up a level

Pattern 8 - Torchon sampler

Picture of lace

This is quite a complicated pattern, but it only uses 12 pairs (or 24 bobbins). If you are a complete beginner, it might be better to start with a simpler pattern. But if you are getting bored with simple patterns, then you might like to try this.

Pattern: Pattern of lace
Pattern of lace

Bobbins: 12 pairs

Style: Torchon

   half stitch
   cloth stitch
   cloth stitch and twist
   twist pair

   cloth stitch diamond (red)
   cloth stitch fan (red)
   rose ground (green)
   Torchon ground (grey)
   8 legged spider (yellow)
   triangular ground (blue)
   16 legged spider (yellow)


There are a lot of different parts to this sampler! But take it one element at a time. You could leave out some parts if you want, or replace them with something else. But it will give you practice in the different details of Torchon lace, plus a sampler to keep as a reference for the future.

The start is on a slope, so there are starting pins. Use them to hang the bobbins on, work the pairs into the lace, then remove the starting pins and tug the bobbins to make a neat start.

We start with a diamond with 5 pins on each side. This brings in most of the bobbins to the lace. The last pairs (one each side) join at the top of the cloth fan headsides. The rest of the pairs for the headsides come out of the bottom of the diamond. You need to work the fans on each side before you are continue with the middle - this will happen all down the sampler. Remember to twist all pairs as they leave the fans, before working the patterns in the middle of the lace!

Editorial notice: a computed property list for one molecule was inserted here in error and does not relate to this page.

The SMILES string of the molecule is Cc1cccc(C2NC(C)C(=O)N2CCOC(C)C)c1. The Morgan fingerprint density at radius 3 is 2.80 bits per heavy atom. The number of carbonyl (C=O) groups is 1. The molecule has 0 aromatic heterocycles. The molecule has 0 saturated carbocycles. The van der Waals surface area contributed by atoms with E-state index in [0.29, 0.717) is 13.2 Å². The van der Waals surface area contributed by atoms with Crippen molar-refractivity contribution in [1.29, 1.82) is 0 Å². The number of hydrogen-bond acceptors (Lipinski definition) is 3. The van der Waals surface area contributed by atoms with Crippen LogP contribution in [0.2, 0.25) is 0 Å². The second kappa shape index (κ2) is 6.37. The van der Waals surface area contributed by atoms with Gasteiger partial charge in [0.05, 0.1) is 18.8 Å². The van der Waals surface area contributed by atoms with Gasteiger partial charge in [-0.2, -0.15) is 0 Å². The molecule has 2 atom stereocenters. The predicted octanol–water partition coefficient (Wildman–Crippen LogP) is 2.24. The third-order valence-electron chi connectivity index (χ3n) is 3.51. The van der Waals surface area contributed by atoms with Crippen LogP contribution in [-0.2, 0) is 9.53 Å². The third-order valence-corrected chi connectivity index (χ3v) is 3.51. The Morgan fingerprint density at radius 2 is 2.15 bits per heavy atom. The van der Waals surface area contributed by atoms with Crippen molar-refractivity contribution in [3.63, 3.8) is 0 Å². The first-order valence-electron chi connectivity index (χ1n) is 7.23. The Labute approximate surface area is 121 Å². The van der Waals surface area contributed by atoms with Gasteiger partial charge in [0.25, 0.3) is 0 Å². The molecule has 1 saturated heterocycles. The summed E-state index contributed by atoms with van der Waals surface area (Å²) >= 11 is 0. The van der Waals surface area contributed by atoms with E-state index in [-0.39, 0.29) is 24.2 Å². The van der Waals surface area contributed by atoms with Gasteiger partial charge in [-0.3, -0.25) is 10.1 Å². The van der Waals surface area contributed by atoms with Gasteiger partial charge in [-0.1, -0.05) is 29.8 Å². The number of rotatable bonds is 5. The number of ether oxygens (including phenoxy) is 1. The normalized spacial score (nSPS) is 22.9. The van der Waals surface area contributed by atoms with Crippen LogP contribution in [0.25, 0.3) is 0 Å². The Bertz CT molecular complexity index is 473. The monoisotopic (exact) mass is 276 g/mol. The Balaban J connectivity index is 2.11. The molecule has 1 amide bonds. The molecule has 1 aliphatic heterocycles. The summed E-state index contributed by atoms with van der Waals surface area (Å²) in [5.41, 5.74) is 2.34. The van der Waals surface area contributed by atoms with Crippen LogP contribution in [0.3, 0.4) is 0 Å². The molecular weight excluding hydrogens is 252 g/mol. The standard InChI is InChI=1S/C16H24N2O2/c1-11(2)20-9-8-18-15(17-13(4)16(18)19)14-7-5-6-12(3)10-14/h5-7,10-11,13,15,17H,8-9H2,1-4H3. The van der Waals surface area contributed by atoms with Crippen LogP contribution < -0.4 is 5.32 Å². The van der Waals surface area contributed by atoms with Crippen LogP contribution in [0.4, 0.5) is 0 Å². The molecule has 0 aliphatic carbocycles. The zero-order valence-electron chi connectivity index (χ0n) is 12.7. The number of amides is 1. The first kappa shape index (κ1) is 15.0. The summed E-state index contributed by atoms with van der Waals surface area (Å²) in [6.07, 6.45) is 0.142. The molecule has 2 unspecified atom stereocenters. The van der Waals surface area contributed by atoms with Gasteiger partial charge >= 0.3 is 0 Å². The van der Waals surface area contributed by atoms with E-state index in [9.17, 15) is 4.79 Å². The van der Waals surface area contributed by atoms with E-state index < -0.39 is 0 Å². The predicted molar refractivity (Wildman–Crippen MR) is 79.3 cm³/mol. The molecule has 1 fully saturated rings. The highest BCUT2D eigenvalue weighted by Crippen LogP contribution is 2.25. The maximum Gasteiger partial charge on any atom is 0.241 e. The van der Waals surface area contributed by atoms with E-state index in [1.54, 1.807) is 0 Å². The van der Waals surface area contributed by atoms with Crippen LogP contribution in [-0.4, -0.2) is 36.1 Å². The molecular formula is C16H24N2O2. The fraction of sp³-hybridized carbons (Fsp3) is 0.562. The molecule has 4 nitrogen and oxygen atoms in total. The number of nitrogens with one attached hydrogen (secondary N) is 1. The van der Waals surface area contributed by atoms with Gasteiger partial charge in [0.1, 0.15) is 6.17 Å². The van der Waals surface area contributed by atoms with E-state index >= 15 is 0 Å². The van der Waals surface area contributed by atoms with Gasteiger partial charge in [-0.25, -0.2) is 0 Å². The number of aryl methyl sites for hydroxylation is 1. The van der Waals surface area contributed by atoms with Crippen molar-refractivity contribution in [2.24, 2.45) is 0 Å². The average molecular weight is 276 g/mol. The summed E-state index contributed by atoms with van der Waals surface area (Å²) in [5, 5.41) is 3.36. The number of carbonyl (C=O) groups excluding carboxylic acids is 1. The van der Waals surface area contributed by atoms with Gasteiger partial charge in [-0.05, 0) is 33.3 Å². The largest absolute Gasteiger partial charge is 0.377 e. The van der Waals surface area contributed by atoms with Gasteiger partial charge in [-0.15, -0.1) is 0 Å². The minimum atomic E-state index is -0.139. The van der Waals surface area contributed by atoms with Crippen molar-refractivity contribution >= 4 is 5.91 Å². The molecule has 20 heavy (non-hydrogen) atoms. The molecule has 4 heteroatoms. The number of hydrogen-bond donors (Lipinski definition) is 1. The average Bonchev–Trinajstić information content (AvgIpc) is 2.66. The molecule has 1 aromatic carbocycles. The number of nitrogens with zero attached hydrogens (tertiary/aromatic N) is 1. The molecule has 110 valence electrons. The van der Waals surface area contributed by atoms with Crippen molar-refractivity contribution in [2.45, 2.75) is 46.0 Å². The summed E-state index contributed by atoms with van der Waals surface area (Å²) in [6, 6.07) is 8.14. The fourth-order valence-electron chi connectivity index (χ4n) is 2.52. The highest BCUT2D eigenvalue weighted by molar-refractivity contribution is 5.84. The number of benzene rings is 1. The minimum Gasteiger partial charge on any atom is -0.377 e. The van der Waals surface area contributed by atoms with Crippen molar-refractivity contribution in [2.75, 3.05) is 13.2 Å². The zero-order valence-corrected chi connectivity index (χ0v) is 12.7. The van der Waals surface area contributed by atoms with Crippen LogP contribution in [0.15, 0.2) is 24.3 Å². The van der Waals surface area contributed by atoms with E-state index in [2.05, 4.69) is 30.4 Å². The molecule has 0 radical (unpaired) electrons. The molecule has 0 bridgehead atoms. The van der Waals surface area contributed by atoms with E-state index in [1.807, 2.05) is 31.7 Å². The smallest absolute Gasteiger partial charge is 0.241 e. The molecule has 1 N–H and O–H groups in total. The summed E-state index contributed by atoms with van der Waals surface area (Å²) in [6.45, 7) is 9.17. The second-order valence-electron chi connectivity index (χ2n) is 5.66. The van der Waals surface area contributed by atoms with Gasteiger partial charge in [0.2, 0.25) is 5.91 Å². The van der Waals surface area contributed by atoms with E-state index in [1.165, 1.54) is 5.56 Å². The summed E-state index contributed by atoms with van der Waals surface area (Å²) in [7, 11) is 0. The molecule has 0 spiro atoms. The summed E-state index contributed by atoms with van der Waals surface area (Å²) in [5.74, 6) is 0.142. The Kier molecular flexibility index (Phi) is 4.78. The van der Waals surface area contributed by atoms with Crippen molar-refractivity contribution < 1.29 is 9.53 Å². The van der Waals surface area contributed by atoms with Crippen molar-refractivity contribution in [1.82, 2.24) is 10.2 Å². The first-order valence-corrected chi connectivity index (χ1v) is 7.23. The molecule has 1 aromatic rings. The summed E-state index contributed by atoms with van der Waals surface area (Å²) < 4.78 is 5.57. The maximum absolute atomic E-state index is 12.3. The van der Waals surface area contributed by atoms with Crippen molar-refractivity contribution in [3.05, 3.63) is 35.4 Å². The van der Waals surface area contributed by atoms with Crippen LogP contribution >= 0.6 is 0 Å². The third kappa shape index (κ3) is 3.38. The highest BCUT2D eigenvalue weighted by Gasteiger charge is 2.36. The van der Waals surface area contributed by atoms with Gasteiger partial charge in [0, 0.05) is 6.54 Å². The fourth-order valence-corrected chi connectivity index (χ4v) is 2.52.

The top pattern is four units of rose ground (green). These are arranged in an attractive cross, which is common in Torchon. Don't forget the cross-overs at the start and finish, as well as between the units!

After two more fans, there is a small 8 legged spider (yellow). This does not fill the area, so there is a framework of Torchon ground (grey) round it.

Next are four units of triangular ground, pointing left. Triangles are an odd shape. They fit each other, but not always the lace round them. So pairs on the left leave the fan and join the triangles as required.

The middle pattern is a big 16 legged spider. This does fill the space. Remember to tighten the threads at the middle pin of the spider, and also when working the fan headsides below the spider.

The patterns below the large spider repeat the top in reverse order, except the triangles now point right rather than left.

We finish with a final diamond. The photo shows a tie-off of reef knots rather than overhand knors, but you can do either.

Picture of lace
Close up of the lace, so you can see the working in more detail